Streamline Flow

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When you look at a stream flowing, you first observe a few things about it like the speed of the water in it, its width, amount of water flowing, etc. One of the primary things that characterize a stream is its flow which is also termed as streamflow. 

A liquid or fluid motion happens when shear stress acts on it. This shear stress or force is acting parallel to the surface of the liquid. In the case of a stream flowing, the gravitational force of the earth is acting upon it and pulling it down.

Streamflow is described by a single atom's path in a fluid and is of two types: streamline flow and turbulent flow. A flow that is steady, smooth, and predictable is called streamline flow. Sometimes the flow of a stream could be marked by chaotic changes that we call a turbulent flow. Let us learn about streamline flow definition and distinguish between streamline and turbulent flow in this article.

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What is Streamline Flow

A streamline flow is also called laminar flow, and in this flow, there are no major velocity fluctuations. A streamline is a path of imaginary particles within the fluid that are carried along with it. The streamlines are fixed in a steady flow, and fluid travels in a smooth and regular path. This means that the flow properties like velocity, pressure, etc. at each point remain constant. To define streamline flow, think of the laminar flow consisting of laminae or thin layers, all parallel to each other. In a streamline motion, these layers of water are flowing on top of each other at different speeds, and there is no mixing between layers.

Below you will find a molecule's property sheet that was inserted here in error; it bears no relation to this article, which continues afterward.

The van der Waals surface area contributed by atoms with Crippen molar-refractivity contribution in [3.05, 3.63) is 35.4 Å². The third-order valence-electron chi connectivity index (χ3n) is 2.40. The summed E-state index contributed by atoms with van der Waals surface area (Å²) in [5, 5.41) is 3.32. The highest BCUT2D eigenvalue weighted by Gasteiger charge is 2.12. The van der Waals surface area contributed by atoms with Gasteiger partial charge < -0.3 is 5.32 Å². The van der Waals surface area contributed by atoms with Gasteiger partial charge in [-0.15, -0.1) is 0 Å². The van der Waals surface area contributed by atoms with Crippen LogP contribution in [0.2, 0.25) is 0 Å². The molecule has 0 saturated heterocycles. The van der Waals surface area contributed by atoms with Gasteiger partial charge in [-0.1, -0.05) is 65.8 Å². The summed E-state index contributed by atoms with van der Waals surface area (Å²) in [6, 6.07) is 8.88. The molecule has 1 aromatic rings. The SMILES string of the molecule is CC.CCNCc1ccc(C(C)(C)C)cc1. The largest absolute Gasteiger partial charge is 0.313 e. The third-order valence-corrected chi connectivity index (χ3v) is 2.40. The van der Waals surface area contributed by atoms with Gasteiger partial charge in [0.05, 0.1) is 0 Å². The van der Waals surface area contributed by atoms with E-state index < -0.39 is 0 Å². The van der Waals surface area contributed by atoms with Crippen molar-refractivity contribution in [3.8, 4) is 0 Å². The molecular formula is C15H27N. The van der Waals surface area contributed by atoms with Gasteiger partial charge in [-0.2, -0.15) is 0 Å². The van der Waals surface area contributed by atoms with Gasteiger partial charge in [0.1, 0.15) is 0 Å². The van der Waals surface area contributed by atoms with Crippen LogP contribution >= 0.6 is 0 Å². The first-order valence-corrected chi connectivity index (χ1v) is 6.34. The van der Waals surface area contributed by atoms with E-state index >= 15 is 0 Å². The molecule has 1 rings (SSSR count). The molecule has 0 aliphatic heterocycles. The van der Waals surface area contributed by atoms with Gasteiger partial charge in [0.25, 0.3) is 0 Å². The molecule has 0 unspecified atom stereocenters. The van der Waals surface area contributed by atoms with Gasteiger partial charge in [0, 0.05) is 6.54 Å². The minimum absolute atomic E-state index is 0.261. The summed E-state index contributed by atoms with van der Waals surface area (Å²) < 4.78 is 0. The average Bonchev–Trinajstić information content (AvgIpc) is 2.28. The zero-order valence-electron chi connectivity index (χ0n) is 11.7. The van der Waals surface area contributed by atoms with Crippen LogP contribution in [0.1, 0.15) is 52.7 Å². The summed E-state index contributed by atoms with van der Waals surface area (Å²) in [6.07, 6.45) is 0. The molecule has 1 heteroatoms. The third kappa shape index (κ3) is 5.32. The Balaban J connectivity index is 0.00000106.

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If you draw a tangent to the streamline at any point in space in a streamline flow, it will be aligned with the instantaneous velocity vector at that point. These streamlines cannot cross each other at any one instant in time. The fluid in contact with the surface is stationary, and the other layers are sliding over it.

Turbulent Flow

A turbulent motion in a fluid is an irregular motion caused either by high velocities or abrupt changes in velocities. If you imagine a ball in a river stream, can you predict its direction of motion? It is probably not because water is splashing all around and the ball could go any which way every second. It is similar to the turbulent flow of fluids where there are random and unpredictable fluid particles' motions. In a turbulent flow, fluid is not passing in parallel layers, and there is a high level of lateral mixing and disruption between layers.

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The three main characteristics of a turbulent flow are:

  • Eddies

  • Recirculation

  • Apparent randomness

At any given point in the fluid which is undergoing turbulent flow, there is a continuous change in magnitude and the direction of flow. In our bodies, blood flow is generally streamline or laminar. But in certain high flow conditions, laminar flow can get disrupted and result in a turbulent flow. The flow in large arteries at the branch points are also turbulent flows.